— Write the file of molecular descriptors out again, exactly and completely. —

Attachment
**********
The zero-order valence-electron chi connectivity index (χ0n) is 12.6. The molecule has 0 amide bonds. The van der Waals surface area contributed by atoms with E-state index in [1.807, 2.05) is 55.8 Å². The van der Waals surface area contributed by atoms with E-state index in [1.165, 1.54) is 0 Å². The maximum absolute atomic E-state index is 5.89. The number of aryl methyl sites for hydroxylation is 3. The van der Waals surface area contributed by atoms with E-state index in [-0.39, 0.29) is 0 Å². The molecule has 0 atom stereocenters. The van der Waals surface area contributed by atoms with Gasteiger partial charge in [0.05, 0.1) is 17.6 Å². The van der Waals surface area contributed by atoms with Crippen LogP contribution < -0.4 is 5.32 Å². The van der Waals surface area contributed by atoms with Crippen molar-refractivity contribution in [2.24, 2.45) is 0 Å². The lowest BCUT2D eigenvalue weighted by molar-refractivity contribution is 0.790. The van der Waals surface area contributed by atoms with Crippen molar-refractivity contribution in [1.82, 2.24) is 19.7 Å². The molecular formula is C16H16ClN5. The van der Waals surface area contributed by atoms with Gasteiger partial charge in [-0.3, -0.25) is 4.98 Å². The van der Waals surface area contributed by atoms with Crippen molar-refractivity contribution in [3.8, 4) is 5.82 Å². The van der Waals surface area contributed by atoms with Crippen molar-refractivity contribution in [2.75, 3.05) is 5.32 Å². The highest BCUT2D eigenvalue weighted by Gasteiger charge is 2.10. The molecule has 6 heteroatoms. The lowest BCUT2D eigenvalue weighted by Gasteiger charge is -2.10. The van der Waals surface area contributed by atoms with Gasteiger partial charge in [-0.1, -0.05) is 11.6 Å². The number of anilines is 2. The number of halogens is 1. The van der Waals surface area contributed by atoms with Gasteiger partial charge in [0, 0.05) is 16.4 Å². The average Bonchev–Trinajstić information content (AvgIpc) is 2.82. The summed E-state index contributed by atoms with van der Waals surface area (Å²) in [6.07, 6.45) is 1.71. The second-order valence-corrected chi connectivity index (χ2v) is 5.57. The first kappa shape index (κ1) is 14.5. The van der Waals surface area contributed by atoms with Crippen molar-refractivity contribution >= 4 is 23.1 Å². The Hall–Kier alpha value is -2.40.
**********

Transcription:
The zero-order valence-electron chi connectivity index (χ0n) is 12.6. The molecule has 0 amide bonds. The van der Waals surface area contributed by atoms with E-state index in [1.807, 2.05) is 55.8 Å². The van der Waals surface area contributed by atoms with E-state index in [1.165, 1.54) is 0 Å². The maximum absolute atomic E-state index is 5.89. The number of aryl methyl sites for hydroxylation is 3. The van der Waals surface area contributed by atoms with E-state index in [-0.39, 0.29) is 0 Å². The molecule has 0 atom stereocenters. The van der Waals surface area contributed by atoms with Gasteiger partial charge in [0.05, 0.1) is 17.6 Å². The van der Waals surface area contributed by atoms with Crippen LogP contribution < -0.4 is 5.32 Å². The van der Waals surface area contributed by atoms with Crippen molar-refractivity contribution in [2.24, 2.45) is 0 Å². The lowest BCUT2D eigenvalue weighted by molar-refractivity contribution is 0.790. The van der Waals surface area contributed by atoms with Crippen molar-refractivity contribution in [1.82, 2.24) is 19.7 Å². The molecular formula is C16H16ClN5. The van der Waals surface area contributed by atoms with Gasteiger partial charge in [-0.3, -0.25) is 4.98 Å². The van der Waals surface area contributed by atoms with Crippen molar-refractivity contribution in [3.8, 4) is 5.82 Å². The van der Waals surface area contributed by atoms with Crippen molar-refractivity contribution in [2.75, 3.05) is 5.32 Å². The highest BCUT2D eigenvalue weighted by Gasteiger charge is 2.10. The molecule has 6 heteroatoms. The lowest BCUT2D eigenvalue weighted by Gasteiger charge is -2.10. The van der Waals surface area contributed by atoms with Gasteiger partial charge in [-0.1, -0.05) is 11.6 Å². The number of anilines is 2. The number of halogens is 1. The van der Waals surface area contributed by atoms with Gasteiger partial charge in [0, 0.05) is 16.4 Å². The average Bonchev–Trinajstić information content (AvgIpc) is 2.82. The summed E-state index contributed by atoms with van der Waals surface area (Å²) in [6.07, 6.45) is 1.71. The second-order valence-corrected chi connectivity index (χ2v) is 5.57. The first kappa shape index (κ1) is 14.5. The van der Waals surface area contributed by atoms with Crippen molar-refractivity contribution >= 4 is 23.1 Å². The Hall–Kier alpha value is -2.40.